Thompson, Staats, and Jasper • Psychology and Pain Management
Psychological Behaviorism Theory of Pain: Has its Time Come?
Psychological Behaviorism Theory of Pain: Has its time come? Has the time come when we are ready to embrace a unified theory of pain? Dr. Thompson’s affirmation in his letter of the benefits to be gained from a multidisciplinary, collaborative approach to pain and his call for pain physicians and pain psychologists to reconsider “fundamental assumptions on both sides” suggest there is a need for such a theory. In fact, Dr. Thompson warns that unless we act, “changes in insurance reimbursement patterns” will soon make collaboration impossible. And guess what? I’ve done some serious thinking about this problem over the years and, along with two psychologists, my father Arthur Staats and Hamid Hekmat, produced a theory that we believe will fit the bill (1). When I entered the field of pain medicine, I found a great dichotomy in the standard approaches to pain. Neurosurgeons would attempt to cut it out, neurologists to dose it with drugs, and behaviorists to eliminate it by adjusting behavior. The behaviorists’ based their strategy on the understanding that reinforcement
causes patients to reproduce behavior and on theories published in major journals that identified the generator of back pain as the patient’s problematic behavior and our disability system. In 1995, the International Association for the Study of Pain’s Task Force on Pain in the Workplace went so far as to recommend ending reimbursement for medical services and wage replacement in employees suffering from non-specific low back pain “with passage of six weeks without return to work”(2). The rationale behind this proposal was that if we stopped “rewarding” non-specific low back pain with reimbursement and wage replacement, the pain would somehow miraculously go away. After I started running a very busy interventionally-based clinic, I became increasingly puzzled by this dogmatic behaviorist interpretation. Not only could I not always schedule a patient visit within six weeks, my orientation led me to try conservative therapies first. The proposed time limit would make it impossible, however, for me to follow this treatment approach and then proceed to “state of the art” interventional therapies if needed.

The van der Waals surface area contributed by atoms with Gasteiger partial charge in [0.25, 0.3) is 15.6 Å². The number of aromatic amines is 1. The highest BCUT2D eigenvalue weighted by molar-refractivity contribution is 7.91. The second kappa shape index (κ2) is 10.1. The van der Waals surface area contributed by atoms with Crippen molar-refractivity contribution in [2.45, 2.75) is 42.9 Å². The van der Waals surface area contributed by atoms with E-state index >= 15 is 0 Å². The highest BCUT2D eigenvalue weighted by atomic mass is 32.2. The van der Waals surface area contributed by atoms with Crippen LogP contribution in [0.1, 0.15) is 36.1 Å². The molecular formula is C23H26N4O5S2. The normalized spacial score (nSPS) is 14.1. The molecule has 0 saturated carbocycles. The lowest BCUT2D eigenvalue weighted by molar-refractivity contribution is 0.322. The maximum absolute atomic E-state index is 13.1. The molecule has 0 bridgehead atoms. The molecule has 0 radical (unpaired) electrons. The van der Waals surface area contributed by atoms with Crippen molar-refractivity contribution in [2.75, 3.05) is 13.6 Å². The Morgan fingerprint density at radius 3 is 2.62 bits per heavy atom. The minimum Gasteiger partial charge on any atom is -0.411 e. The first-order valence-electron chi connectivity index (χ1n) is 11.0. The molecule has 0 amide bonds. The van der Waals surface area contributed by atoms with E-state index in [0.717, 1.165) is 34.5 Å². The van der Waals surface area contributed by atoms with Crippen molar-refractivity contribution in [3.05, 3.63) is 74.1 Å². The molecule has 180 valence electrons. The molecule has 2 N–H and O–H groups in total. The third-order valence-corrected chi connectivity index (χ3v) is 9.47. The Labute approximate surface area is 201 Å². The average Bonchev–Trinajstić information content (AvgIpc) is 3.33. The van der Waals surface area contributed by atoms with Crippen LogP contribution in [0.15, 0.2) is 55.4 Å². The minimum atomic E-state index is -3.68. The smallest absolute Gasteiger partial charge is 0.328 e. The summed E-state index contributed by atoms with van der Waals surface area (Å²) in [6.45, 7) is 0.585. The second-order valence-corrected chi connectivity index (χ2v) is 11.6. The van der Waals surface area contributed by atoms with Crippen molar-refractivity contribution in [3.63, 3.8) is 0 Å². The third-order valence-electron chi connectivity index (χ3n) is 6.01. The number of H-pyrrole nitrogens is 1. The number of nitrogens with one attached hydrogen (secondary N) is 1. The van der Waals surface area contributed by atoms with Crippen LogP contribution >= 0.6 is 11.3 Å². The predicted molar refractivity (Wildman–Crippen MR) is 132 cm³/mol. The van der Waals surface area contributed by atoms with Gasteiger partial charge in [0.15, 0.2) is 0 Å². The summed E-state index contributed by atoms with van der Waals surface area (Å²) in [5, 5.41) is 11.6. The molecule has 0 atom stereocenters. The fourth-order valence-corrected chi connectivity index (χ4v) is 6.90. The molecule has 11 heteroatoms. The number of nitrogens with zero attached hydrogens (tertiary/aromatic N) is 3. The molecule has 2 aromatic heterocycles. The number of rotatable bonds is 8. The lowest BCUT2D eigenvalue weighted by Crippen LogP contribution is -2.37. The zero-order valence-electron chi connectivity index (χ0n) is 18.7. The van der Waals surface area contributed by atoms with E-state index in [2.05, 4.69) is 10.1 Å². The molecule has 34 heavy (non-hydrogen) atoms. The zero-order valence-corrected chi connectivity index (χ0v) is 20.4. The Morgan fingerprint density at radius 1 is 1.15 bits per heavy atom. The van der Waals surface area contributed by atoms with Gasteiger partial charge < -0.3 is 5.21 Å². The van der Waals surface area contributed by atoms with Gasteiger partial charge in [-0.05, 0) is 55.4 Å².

Eventually my curiosity led me to search the literature for the origin of this approach, and I found that the behaviorists referenced a well-known psychologist, Jack Michael of the University of Washington, who had demonstrated that abnormal behavior, such as complaining, not getting out of bed, moaning, and grimacing, could be increased if reinforced and decreased if ignored—the concept that Fordyce had applied to pain behavior (2). This was the same Jack Michael who had worked with my dad, the psychologist Arthur Staats. I naturally discussed this situation with my father and explained how the behaviorists in one camp were asserting that therapeutic procedures and drugs reinforced pain behavior, while the interventionalists in the other camp were charging that the psychologists were therapeutic nihilists who obviously missed the source or “biology” of pain. He shook his head and told me that Jack only got half the story— that he had neglected the important relationship between emotions and pain. After talking this over with Hamid, who had conducted related research in pain, the outlines of a unified theory of pain oc-